When the Huskers recruited Kenny Bell out of Fairview High in Boulder in 2010, I yawned. Never in my wildest dreams did I think Bell would be the player who brought some much-needed physical and mental toughness to Nebraska football.
Bell was a skinny kid with an Afro who just might run fast enough to avoid getting broken in half if he ever saw the field in Lincoln. Or so I thought.
At 6-foot-2, and 175 pounds, he did not seem to be the prototype physical pass catcher. Yet the 'Fro has grown at Nebraska. After three years in the Husker program, he's only up to 185, but from the very beginning, there's been room for him on the football field. Bell has dished out a lot more punishment than he's absorbed. And if just a little bit of Kenny Bell rubs off on the young Husker defense, there is room for optimism in Husker Nation.
Courtesy of Huskers.com
Pound for pound, Bell is the toughest Cornhusker, both physically and mentally. I'm not talking about last year's Big Ten Championship, where he clocked Wisconsin's Devin Smith in what has become a YouTube classic. I'm talking about the way he puts himself on the line covering punts, where he's proven to be one of the surest tacklers on the team. Or the way he makes catches in traffic, and fights for yards after the catch. It's the way he grinds it out on every play, making a downfield block or sprinting downfield as a gunner, when he could rest on his reputation as a sure-handed pass receiver.
Early in his junior season, Bell will become one of the top five Huskers in career pass receptions and receiving yards. He had only three catches for 45 yards Saturday night against Southern Mississippi, nothing special as far as statistics go. But I think his example is at least part of the reason the Huskers had 12 tackles for loss – most of them made by Huskers who are just starting to learn what major college football is all about. The skinny kid exudes tough-minded confidence on the field and on the sidelines.
And his juggling 21-yard touchdown catch just seconds before halftime was a knife in the gut to Southern Miss. A week after Nebraska let Wyoming hang around, Kenny Bell put the Huskers up 35-6 at the half, showing everyone how to take an opponent right out of the game.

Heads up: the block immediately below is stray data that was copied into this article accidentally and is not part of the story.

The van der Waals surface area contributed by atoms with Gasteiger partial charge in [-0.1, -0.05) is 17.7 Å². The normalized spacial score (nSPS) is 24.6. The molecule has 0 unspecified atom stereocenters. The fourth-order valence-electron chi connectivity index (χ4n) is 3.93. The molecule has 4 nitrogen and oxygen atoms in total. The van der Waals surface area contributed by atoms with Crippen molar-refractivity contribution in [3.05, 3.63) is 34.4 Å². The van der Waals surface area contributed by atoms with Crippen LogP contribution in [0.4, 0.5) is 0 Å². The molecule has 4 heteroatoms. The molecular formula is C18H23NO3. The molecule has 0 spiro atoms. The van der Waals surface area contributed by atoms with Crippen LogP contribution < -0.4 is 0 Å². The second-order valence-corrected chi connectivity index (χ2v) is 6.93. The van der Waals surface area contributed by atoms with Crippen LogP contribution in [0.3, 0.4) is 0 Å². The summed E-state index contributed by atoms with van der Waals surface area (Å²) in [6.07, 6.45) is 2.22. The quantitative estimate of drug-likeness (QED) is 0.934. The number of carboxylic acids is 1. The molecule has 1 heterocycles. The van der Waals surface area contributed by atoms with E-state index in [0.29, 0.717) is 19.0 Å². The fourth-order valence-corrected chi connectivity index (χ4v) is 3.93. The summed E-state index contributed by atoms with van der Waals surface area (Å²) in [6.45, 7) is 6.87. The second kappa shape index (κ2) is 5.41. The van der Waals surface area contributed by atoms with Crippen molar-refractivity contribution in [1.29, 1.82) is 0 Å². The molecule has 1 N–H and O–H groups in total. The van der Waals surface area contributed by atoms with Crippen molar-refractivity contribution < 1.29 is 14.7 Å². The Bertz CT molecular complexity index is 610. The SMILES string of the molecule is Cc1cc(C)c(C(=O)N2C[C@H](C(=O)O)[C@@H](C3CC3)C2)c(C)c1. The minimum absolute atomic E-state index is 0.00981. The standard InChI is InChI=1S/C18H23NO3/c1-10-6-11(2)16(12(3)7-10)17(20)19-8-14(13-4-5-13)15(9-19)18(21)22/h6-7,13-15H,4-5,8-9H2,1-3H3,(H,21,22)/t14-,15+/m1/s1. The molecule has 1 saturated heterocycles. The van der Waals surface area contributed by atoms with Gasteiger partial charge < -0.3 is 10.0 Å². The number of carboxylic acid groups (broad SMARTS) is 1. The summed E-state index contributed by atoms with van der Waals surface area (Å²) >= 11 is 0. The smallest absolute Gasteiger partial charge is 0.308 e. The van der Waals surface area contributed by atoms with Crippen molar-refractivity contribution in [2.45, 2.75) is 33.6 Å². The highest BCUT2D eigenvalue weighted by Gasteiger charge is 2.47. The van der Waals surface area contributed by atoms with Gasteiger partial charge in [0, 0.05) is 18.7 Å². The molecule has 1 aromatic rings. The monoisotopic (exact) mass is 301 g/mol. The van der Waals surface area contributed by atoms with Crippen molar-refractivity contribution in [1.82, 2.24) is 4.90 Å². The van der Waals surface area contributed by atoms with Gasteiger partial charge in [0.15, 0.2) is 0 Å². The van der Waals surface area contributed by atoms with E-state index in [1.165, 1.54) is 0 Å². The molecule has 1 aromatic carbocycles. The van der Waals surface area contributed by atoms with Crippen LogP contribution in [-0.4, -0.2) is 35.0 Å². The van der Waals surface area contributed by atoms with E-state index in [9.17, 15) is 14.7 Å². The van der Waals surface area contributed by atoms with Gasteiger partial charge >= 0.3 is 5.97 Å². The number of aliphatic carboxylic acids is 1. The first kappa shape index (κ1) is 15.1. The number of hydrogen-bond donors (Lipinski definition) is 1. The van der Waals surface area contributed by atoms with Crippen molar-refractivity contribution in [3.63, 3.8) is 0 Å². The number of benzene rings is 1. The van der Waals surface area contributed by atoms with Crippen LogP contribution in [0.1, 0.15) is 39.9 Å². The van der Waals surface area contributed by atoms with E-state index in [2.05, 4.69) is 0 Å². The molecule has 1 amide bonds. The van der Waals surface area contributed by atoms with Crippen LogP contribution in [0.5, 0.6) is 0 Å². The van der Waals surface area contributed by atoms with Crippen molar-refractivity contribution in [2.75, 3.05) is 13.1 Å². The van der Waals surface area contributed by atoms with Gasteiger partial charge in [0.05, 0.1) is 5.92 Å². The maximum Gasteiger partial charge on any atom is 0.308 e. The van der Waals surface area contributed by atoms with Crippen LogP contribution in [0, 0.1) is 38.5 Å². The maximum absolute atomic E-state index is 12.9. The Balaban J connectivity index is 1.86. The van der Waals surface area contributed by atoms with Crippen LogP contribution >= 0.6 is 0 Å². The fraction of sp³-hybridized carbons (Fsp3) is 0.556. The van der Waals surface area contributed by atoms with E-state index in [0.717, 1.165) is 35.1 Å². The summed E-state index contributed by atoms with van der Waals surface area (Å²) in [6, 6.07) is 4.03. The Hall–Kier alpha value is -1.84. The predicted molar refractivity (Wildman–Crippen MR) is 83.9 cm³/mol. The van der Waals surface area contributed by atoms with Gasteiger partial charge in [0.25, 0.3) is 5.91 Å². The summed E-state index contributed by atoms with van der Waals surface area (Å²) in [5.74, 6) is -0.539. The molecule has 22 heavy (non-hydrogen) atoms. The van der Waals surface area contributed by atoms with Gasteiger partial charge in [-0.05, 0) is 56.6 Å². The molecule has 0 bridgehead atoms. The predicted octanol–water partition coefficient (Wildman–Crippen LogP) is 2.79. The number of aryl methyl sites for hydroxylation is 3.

When NU came out lethargic at the start of the third quarter, going three-and-out and giving up a quick touchdown to the Golden Eagles, Bell restarted the Huskers, returning the kickoff 63 yards. One play later, Ameer Abdullah sprinted 37 yards for a touchdown, and the rout was on.
Bell doesn't let up, and the Huskers need to learn from his example. They showed enough improvement against Southern Miss to give Nebraska fans reason to think they'll be ready to stay with a high-scoring UCLA team next weekend.
Maybe the best news from the Southern Miss game was this: in winning its 10th consecutive home game, Nebraska finally broke its streak of games with two or more turnovers. Or maybe it was that the defense made a few explosive plays, intercepting four passes, including a pair of pick-sixes by Stanley Jean-Baptiste and Ciante Evans. It was the Huskers' most interceptions since picking off five against Idaho in 2010. It was the first time Nebraska was plus-three in turnovers in nearly three years (Colorado 2010).
Turnover margin will be a huge stat next week when UCLA comes to Memorial Stadium for an 11 a.m. start. So will rushing defense. It will be Nebraska's first real test of the season; will the Huskers ring true?
Formerly the sports editor at the North Platte Bulletin and a sportswriter/columnist for the North Platte Telegraph, Tad Stryker is a longtime Nebraska sports writer, having covered University of Nebraska and high school sports for more than 25 years. He started writing for this website in 2008. You can e-mail him at firstname.lastname@example.org